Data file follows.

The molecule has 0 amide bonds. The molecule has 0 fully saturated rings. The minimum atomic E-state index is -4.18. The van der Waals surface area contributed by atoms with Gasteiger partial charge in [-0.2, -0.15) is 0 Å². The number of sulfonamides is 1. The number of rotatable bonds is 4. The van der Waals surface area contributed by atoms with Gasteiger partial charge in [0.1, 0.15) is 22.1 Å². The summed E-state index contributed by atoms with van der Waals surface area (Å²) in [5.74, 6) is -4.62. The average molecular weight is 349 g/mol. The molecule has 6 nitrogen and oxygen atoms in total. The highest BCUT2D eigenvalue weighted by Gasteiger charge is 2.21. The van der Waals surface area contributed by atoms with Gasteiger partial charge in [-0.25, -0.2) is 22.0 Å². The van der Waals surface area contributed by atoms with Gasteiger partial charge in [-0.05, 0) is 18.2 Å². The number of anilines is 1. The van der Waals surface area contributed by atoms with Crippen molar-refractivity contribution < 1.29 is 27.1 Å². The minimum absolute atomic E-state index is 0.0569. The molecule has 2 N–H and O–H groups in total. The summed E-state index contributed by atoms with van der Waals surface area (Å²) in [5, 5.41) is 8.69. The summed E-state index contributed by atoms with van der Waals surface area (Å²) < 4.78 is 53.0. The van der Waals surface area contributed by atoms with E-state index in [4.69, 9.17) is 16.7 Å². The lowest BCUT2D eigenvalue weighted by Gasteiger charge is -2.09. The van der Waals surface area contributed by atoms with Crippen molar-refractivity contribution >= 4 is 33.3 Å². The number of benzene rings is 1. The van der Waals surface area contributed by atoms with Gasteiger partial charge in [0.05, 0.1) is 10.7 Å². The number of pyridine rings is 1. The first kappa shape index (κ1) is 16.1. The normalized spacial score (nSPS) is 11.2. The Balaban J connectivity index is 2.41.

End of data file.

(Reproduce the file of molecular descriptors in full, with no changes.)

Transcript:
The molecule has 0 amide bonds. The molecule has 0 fully saturated rings. The minimum atomic E-state index is -4.18. The van der Waals surface area contributed by atoms with Gasteiger partial charge in [-0.2, -0.15) is 0 Å². The number of sulfonamides is 1. The number of rotatable bonds is 4. The van der Waals surface area contributed by atoms with Gasteiger partial charge in [0.1, 0.15) is 22.1 Å². The summed E-state index contributed by atoms with van der Waals surface area (Å²) in [5.74, 6) is -4.62. The average molecular weight is 349 g/mol. The molecule has 6 nitrogen and oxygen atoms in total. The highest BCUT2D eigenvalue weighted by Gasteiger charge is 2.21. The van der Waals surface area contributed by atoms with Gasteiger partial charge in [-0.25, -0.2) is 22.0 Å². The van der Waals surface area contributed by atoms with Gasteiger partial charge in [-0.05, 0) is 18.2 Å². The number of anilines is 1. The van der Waals surface area contributed by atoms with Crippen molar-refractivity contribution < 1.29 is 27.1 Å². The minimum absolute atomic E-state index is 0.0569. The molecule has 2 N–H and O–H groups in total. The summed E-state index contributed by atoms with van der Waals surface area (Å²) in [5, 5.41) is 8.69. The summed E-state index contributed by atoms with van der Waals surface area (Å²) < 4.78 is 53.0. The van der Waals surface area contributed by atoms with E-state index in [4.69, 9.17) is 16.7 Å². The lowest BCUT2D eigenvalue weighted by Gasteiger charge is -2.09. The van der Waals surface area contributed by atoms with Crippen molar-refractivity contribution >= 4 is 33.3 Å². The number of benzene rings is 1. The van der Waals surface area contributed by atoms with Gasteiger partial charge in [0.05, 0.1) is 10.7 Å². The number of pyridine rings is 1. The first kappa shape index (κ1) is 16.1. The normalized spacial score (nSPS) is 11.2. The Balaban J connectivity index is 2.41.